Partly due to student housing crowding out single-family, low-income housing options, Binghamton City School District (BCSD) may close one of its elementary schools.

On Thursday, Sept. 29, BCSD administration held their third of four community forums in order to discuss a “feasibility study” of their elementary schools, with a special focus on Theodore Roosevelt Elementary School. This study examined factors ranging from enrollment and student interests to asbestos in the ceilings and walls. Parents spoke with Board of Education (BOE) members and district leadership, voicing concerns over construction and the closing of a school. One of these concerns included the district’s declining enrollment.

Student housing is decreasing the supply of low-income family housing and detracting from surrounding neighborhoods’ appeal to new, house hunting families, according to attending parents, residents and district leadership. This sentiment was echoed in a CNY Fair Housing study. According to this study, “with about half of Binghamton apartments marketed specifically as student housing and rising rental costs associated with the increase in the student population, families with children, particularly low-income families are facing limited options available to rent.”

In a statement, the BCSD BOE described the declining enrollment.

“As the population has declined in the City of Binghamton, the school district’s enrollment has also steadily declined during the past two decades,” the BCSD BOE wrote. “This decline can be attributed to several factors, and municipalities across the state and region have experienced similar trends. While there is a shortage of family housing in some Binghamton neighborhoods, this is just one of several factors impacting a decline in student enrollment.”

Enrollments are expected to continue to decline throughout all grade levels, with an optimistic projection forecasting a decline in enrollment by 86 students over five years for grade-levels K-5, according to the feasibility study. Another estimate suggests an enrollment decline of 383 students over five years.

One parent, who wished to remain anonymous, was optimistic enrollment would rebound, suggesting ways the district could better advertise itself. According to this parent, they and their partner were told by their real estate agent that the “good schools” were in Vestal. Upon enrolling at BCSD, they were surprised at the district’s quality and parent satisfaction.

“Well that’s the problem we have, is that a lot of times, a lot of the single family housing is being converted into student housing,” the anonymous parent said. “And we try to counter that. I see it in my own neighborhood — houses bought and prepared to be rented. But there is progress being made, there are efforts being made, I think, to help preserve affordable housing, single-family housing until it builds back. So I am optimistic, and I feel that in that area fewer houses will be swallowed up by kids.”

There are three outcomes being considered, according to the BCSD BOE — rebuilding Roosevelt and keeping all elementary schools open, rebuilding Roosevelt and closing either Horace Mann Elementary School, Thomas Jefferson Elementary School or Woodrow Wilson Elementary School, or closing Roosevelt. Roosevelt’s Summer Meals for Kids and Teens, teddy bear drive and its green space for children to play in, were all mentioned as parents expressed the potential impacts closing Roosevelt would have on their families.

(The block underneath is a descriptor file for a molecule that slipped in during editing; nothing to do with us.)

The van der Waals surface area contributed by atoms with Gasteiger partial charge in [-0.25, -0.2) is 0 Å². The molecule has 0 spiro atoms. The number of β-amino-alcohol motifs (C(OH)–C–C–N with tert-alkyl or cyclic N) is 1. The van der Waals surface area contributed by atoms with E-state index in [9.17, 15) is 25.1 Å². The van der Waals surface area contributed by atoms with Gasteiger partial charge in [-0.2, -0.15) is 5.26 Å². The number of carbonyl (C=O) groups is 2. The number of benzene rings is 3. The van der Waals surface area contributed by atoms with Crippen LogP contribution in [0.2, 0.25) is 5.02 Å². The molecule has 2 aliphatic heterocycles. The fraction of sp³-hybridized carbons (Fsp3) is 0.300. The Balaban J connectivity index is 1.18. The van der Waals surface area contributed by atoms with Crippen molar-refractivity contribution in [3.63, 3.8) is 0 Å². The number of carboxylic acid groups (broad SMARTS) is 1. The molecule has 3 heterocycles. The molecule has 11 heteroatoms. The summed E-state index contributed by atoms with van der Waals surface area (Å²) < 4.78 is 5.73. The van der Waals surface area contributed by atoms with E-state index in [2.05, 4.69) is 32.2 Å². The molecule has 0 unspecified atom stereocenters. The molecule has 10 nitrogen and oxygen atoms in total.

In light of this news, some Binghamton University students raised the importance of knowing one’s surrounding community. Wendell Denis, a member of the Center for Civic Engagement Youth Initiative and a senior majoring in English, suggested the University could have more community-involved student programs. Denis said the University may not always realize its impact “on the lives of people that it would never directly touch.”

“I think there should be some kind of emphasis on the people that actually live here because it’s their home at the end of the day,” Denis said. “It’s like, you come in for a little bit of time and change up a complete structure, pretty much. You never want to keep a blind eye on that, you always want that the people that live here have their own voice, always heard in those situations.”

Sumeet Patil, a first-year graduate student in the Master of Computer Science program, offered an international student’s perspective, describing how inexpensive rent off campus is a necessity for some students.

“We are also people who want to stay there just [because] it is cheap, because staying in the University is $1,000 and the food [is] extra, but staying outside [the University], it’s more like $400 a month plus food extra, so it goes $500, $515, not more than that,” Patil said. “We are saving a lot of money on that, we are not any potential threat [to competitors]. But [locally], the solution to this could be, the University could help us get some cheap housing. Or they [could] make some buildings, like there are for [undergraduates], that would be places for graduate students, as well.”